Commentary with Geoff deGannes
The latest Nova Scotia Government-appointed panel to review pay and compensation for provincial MLAs has taken further steps to rein in the salaries and perks provided our elected representatives.
For the most part, the review panel, comprised of former auditor general Roy Salmon, Nova Scotia Nurses’ Union president Janet Hazelton and consumer advocate and lawyer John Merrick got it right. The panel determined MLA salaries are in line with what politicians in other parts of Canada make.
Nova Scotia MLAs are paid $89,000 a year, the premier is paid $202,000 a year and cabinet ministers receive $138,000 a year. There is no denying that a life in politics can be extremely demanding and that if we are going to attract the brightest and best, they must be adequately compensated.
The committee came up with one change that pertains to who can or cannot claim expenses for a living allowance in Halifax. MLAs who are considered “outside members,” meaning they can claim expenses for a residence in the Halifax area, now must live more than 100 kilometres from Province House. The previous distance was about 40 kilometres. That certainly makes sense when you consider there are many working Nova Scotians who drive 40 kilometers to work every day.
Where the three-person panel has fallen short is in their inability to adequately reform MLAs’ pensions. They may no longer be the gold-plated variety they were prior to changes made a couple of years ago, but they are still too generous for this province’s economy and its struggling taxpayers. We are still expected to contribute six dollars to a MLAs’ one dollar contribution. Members will now qualify for a pension after just two years of service, as opposed to the present model of five years and two elections. As well, MLAs can still collect their pension starting at age 55.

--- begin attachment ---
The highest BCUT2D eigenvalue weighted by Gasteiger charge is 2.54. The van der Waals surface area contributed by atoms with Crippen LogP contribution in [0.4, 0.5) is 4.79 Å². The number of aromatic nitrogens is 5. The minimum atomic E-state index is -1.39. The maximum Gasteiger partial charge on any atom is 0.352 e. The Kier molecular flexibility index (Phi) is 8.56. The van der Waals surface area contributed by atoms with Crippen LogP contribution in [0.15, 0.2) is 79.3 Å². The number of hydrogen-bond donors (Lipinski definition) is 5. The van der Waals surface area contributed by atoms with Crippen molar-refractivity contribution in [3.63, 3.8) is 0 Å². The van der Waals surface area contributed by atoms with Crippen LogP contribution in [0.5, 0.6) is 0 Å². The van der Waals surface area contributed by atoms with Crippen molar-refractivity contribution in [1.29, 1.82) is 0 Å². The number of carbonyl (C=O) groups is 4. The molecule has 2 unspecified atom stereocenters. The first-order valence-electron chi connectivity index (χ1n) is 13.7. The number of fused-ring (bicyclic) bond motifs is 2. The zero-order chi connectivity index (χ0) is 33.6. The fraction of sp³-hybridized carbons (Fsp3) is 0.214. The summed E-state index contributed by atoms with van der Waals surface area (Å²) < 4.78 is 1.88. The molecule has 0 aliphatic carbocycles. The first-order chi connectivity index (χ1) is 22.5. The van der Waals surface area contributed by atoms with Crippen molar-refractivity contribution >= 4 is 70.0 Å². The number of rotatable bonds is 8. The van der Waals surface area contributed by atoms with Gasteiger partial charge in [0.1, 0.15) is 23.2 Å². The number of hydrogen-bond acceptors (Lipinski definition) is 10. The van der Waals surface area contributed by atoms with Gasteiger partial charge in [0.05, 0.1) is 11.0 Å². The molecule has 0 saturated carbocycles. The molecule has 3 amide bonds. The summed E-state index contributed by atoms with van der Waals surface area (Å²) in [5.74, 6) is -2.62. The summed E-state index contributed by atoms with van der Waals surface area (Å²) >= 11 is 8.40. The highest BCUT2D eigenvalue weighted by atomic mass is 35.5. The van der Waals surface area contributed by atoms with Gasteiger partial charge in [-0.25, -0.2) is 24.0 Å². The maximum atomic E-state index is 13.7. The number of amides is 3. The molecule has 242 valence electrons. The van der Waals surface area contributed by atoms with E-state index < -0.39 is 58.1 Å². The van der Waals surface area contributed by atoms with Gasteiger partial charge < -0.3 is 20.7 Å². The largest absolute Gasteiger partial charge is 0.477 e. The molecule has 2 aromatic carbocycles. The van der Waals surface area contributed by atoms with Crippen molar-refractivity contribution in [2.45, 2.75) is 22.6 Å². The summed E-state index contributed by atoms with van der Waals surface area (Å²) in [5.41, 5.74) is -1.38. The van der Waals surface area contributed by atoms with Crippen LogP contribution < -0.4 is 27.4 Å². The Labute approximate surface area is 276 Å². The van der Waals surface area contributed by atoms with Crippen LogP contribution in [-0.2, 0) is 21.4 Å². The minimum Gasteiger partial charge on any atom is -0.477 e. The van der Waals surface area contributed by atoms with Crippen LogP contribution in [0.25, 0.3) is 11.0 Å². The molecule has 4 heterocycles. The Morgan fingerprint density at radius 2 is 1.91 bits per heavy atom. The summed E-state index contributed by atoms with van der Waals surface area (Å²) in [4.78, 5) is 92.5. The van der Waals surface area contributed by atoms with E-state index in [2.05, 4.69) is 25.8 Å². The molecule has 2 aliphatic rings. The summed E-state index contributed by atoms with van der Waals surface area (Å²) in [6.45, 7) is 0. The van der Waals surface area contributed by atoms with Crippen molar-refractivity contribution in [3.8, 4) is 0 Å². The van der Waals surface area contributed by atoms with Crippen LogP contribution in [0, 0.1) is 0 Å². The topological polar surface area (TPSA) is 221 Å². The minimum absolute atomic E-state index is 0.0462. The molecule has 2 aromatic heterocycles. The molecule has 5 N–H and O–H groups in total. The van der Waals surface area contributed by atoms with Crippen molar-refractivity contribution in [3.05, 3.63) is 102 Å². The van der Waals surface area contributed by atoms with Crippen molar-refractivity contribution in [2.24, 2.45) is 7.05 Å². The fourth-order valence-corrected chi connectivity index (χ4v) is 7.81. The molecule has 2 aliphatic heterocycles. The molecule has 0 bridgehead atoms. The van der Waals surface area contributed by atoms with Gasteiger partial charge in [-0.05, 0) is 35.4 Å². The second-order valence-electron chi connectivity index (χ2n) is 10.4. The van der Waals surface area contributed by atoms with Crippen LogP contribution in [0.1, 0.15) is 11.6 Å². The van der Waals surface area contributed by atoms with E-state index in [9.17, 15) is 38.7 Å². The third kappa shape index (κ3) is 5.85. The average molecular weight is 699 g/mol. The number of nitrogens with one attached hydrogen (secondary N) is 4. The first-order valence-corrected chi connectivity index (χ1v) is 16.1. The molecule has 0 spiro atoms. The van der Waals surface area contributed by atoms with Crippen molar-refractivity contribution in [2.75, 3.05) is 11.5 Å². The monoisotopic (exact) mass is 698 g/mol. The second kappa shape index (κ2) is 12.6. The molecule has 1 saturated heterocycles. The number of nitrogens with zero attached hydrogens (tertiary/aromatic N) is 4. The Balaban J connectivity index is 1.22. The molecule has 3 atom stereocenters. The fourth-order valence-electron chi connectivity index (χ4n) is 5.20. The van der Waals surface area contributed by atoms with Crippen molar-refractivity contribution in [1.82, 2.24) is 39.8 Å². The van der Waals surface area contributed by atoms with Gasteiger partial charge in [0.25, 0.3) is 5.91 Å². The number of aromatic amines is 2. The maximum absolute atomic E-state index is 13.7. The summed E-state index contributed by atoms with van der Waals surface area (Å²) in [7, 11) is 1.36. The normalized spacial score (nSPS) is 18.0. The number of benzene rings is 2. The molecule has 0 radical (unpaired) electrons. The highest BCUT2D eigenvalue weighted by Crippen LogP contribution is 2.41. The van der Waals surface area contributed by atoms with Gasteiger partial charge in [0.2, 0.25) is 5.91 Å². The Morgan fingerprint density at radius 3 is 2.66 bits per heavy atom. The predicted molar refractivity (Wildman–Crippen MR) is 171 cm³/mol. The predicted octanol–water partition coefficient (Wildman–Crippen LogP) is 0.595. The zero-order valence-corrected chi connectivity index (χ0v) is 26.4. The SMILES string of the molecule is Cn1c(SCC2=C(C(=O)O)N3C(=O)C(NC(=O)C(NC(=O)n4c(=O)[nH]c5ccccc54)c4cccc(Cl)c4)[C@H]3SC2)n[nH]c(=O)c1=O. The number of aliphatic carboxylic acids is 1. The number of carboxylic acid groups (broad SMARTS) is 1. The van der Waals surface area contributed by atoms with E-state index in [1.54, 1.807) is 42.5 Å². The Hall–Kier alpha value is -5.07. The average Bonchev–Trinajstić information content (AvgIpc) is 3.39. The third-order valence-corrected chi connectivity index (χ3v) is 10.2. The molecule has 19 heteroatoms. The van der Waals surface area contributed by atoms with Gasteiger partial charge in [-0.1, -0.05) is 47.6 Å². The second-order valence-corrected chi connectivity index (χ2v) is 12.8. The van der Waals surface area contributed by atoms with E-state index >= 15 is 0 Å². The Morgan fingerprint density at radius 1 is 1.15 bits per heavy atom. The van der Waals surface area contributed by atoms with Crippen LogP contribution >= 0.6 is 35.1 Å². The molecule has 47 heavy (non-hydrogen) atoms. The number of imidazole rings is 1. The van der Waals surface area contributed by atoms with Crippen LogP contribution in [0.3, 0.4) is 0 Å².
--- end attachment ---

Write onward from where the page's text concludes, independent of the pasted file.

The panel is of the opinion that our elected representatives should be able to build their pensions faster than anyone else because of the insecurity of their jobs beyond the four-year election cycle. That’s a tough argument to sell in our current economy where few Nova Scotians enjoy long-term job security.
Don’t expect much debate on this from the politicians. The recommendations are binding, retroactive to Nov. 1, 2013, with the exception of pension changes which take effect following the next general election. In other words, this new pay benefit scheme is a done deal.
Geoff deGannes is the past chairman of the Tantramar Radio Society. His daily commentaries can be heard on 107.9 CFTA.